Gov. Pat McCrory asked his state Board of Education Wednesday to guarantee extra pay for all teachers now enrolled in masters degree programs, something the board chairman said it could not do.
The legislature ended masters pay for teachers who wont earn their advanced degree by the end of the current 2013-14 school year.
But teachers who dont finish their programs until May or June could also be affected unless the board changes its policy. That policy requires teachers planning to graduate next spring to have submitted all their paperwork by April 1. Teachers who already have theirs masters would not lose their pay supplement.
McCrory told the board Wednesday morning he wanted it to adopt a policy to extend the extra pay roughly a 10 percent raise to all teachers who are now pursuing masters degrees, regardless of when they plan to graduate.
Masters pay for teachers is one education policy I think we can change right now, he told the board. . . . Ive worked with my budget office, the Office of Management and Budget. Ive talked to our budget director, (asking) Is there any way we can find sufficient revenue, to find money and get them the dollars they deserve? My budget director said absolutely.
Board Chairman Bill Cobey said Wednesday the board could not adopt a policy to extend pay beyond the spring graduates.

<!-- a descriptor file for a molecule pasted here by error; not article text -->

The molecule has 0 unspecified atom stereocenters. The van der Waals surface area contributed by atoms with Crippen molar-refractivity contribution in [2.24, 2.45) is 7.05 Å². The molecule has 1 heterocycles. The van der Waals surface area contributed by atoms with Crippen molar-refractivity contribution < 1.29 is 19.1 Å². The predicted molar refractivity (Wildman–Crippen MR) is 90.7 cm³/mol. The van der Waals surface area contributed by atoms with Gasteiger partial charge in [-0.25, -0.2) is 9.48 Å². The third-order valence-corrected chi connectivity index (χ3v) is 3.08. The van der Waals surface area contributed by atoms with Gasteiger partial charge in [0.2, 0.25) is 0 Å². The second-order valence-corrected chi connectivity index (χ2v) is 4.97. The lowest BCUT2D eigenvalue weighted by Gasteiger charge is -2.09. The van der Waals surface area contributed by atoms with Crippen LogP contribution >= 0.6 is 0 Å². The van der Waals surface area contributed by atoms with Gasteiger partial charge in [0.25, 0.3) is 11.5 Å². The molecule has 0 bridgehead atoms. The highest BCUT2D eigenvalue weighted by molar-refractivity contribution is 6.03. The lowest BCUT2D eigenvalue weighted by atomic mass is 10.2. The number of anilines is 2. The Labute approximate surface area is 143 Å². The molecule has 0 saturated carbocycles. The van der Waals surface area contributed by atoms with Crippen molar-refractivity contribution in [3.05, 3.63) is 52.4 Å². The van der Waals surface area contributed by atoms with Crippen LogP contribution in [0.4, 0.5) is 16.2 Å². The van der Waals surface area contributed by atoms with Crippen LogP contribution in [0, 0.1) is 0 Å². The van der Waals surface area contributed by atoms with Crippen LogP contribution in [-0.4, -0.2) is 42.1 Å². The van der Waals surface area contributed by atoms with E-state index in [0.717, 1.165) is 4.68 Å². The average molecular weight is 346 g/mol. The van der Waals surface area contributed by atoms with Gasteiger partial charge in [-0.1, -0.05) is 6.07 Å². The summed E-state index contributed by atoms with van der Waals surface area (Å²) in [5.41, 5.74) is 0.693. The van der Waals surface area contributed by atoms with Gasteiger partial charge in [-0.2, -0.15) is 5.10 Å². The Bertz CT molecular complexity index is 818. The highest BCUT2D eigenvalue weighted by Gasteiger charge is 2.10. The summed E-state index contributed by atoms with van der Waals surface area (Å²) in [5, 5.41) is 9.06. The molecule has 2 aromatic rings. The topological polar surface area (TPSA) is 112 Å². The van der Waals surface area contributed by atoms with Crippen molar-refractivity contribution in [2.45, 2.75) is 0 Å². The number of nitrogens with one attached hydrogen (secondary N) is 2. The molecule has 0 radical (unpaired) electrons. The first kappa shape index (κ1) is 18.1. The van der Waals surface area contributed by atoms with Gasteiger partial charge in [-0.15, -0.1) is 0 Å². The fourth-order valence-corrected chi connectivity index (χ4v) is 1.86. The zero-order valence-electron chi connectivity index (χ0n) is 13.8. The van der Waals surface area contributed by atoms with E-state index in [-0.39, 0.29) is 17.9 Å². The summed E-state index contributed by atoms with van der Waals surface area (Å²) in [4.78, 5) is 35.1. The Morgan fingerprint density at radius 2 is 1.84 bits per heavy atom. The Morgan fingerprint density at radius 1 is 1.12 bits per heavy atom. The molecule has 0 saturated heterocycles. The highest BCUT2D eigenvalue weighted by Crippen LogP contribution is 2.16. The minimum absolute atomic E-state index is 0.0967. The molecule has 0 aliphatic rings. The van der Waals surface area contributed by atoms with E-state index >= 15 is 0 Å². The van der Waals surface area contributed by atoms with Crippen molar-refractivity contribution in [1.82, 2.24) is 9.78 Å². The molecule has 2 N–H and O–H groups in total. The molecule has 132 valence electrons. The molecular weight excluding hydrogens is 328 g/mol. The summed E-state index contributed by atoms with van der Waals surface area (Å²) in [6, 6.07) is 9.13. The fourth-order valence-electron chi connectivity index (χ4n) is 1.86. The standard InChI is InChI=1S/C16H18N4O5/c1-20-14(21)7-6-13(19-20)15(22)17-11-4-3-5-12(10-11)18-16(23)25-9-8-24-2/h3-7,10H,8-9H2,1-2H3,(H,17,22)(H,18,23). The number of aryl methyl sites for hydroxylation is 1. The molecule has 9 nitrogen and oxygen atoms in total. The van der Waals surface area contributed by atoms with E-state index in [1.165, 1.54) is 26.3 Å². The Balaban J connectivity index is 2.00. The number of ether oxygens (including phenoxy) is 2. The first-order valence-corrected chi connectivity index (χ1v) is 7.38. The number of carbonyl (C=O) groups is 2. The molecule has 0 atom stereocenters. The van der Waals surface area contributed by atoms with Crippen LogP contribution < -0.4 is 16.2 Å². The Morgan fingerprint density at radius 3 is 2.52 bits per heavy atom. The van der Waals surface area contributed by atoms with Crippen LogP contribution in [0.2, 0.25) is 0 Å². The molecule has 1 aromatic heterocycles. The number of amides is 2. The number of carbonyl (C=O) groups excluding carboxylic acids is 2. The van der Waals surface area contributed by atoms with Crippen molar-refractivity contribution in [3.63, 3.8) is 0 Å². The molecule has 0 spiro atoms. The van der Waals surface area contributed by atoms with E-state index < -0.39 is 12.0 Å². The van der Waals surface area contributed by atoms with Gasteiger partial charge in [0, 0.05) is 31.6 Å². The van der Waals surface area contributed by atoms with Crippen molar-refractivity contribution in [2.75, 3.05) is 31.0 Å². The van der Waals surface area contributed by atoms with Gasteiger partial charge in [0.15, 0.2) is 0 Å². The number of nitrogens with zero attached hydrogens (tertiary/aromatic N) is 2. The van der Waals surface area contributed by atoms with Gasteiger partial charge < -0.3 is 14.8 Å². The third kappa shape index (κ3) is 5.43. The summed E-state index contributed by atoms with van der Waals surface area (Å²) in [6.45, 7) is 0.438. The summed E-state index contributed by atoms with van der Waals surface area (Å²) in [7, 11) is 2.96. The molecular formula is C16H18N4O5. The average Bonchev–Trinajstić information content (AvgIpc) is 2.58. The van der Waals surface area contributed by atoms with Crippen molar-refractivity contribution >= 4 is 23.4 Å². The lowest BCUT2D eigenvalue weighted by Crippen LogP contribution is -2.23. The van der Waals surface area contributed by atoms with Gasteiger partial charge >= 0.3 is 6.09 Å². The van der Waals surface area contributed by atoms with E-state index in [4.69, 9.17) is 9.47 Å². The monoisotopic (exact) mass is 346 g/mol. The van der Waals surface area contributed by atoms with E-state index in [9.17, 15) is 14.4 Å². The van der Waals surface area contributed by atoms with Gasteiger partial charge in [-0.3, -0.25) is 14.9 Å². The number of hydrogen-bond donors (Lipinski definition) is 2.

I dont want to contradict anybody, Cobey said. Thats under the legislature. The legislature would like to correct it.
After McCrorys appearance, his spokeswoman Kim Genardo and his senior education adviser Eric Guckian said the state school board could adopt a policy extending masters pay to all teachers currently in masters programs, even though the budget passed by the state legislature and signed by McCrory prohibits it.
The extra pay would be for 3,000 currently in the pipe, Genardo said. Weve been told we have the authority to do it. If you are currently in (school) getting your degree if they take two years to do it, or one year.
Extending the pay supplement would cost $10 million, she said. She did not elaborate on where the money had been found.
Late Wednesday afternoon, Genardo said McCrory was only seeking to extend the eligibility deadline from April 1 to May 1, not every teacher in a masters program. The money for those teachers is already in the budget, she said. She said the $10 million the governor referenced was for teachers in their first year of a masters program, and will be in McCrorys next budget.
Some legislators have said in recent weeks that they want to reinstate the extra pay for teachers who earn advanced degrees after next spring.
The state board has been talking for at least a month about a way to make sure that the teachers who graduate next spring will qualify for the pay. With the budget ending bonuses after the 2013-14 school year, board members are concerned that late paperwork from spring masters graduates will permanently prevent them from getting their bonus pay.
Board members will vote on their plan Thursday.